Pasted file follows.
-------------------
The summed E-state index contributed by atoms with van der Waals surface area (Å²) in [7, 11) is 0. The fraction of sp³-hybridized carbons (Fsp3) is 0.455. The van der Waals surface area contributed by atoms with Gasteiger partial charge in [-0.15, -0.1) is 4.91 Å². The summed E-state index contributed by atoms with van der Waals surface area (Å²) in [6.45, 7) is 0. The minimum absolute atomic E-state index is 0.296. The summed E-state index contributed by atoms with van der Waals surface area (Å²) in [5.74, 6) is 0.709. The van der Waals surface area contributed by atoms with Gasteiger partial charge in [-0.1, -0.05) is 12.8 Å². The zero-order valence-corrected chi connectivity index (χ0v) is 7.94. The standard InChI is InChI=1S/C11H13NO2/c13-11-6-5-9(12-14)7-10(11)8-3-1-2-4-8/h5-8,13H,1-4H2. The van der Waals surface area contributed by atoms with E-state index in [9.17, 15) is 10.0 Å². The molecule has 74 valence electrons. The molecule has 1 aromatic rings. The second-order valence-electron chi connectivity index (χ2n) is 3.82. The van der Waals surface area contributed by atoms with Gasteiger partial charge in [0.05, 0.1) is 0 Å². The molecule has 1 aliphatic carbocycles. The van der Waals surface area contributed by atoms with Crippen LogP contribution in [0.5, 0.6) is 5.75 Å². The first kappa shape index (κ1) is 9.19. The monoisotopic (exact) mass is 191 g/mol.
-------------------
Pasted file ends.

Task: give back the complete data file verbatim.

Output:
The summed E-state index contributed by atoms with van der Waals surface area (Å²) in [7, 11) is 0. The fraction of sp³-hybridized carbons (Fsp3) is 0.455. The van der Waals surface area contributed by atoms with Gasteiger partial charge in [-0.15, -0.1) is 4.91 Å². The summed E-state index contributed by atoms with van der Waals surface area (Å²) in [6.45, 7) is 0. The minimum absolute atomic E-state index is 0.296. The summed E-state index contributed by atoms with van der Waals surface area (Å²) in [5.74, 6) is 0.709. The van der Waals surface area contributed by atoms with Gasteiger partial charge in [-0.1, -0.05) is 12.8 Å². The zero-order valence-corrected chi connectivity index (χ0v) is 7.94. The standard InChI is InChI=1S/C11H13NO2/c13-11-6-5-9(12-14)7-10(11)8-3-1-2-4-8/h5-8,13H,1-4H2. The van der Waals surface area contributed by atoms with E-state index in [9.17, 15) is 10.0 Å². The molecule has 74 valence electrons. The molecule has 1 aromatic rings. The second-order valence-electron chi connectivity index (χ2n) is 3.82. The van der Waals surface area contributed by atoms with Gasteiger partial charge in [0.05, 0.1) is 0 Å². The molecule has 1 aliphatic carbocycles. The van der Waals surface area contributed by atoms with Crippen LogP contribution in [0.5, 0.6) is 5.75 Å². The first kappa shape index (κ1) is 9.19. The monoisotopic (exact) mass is 191 g/mol.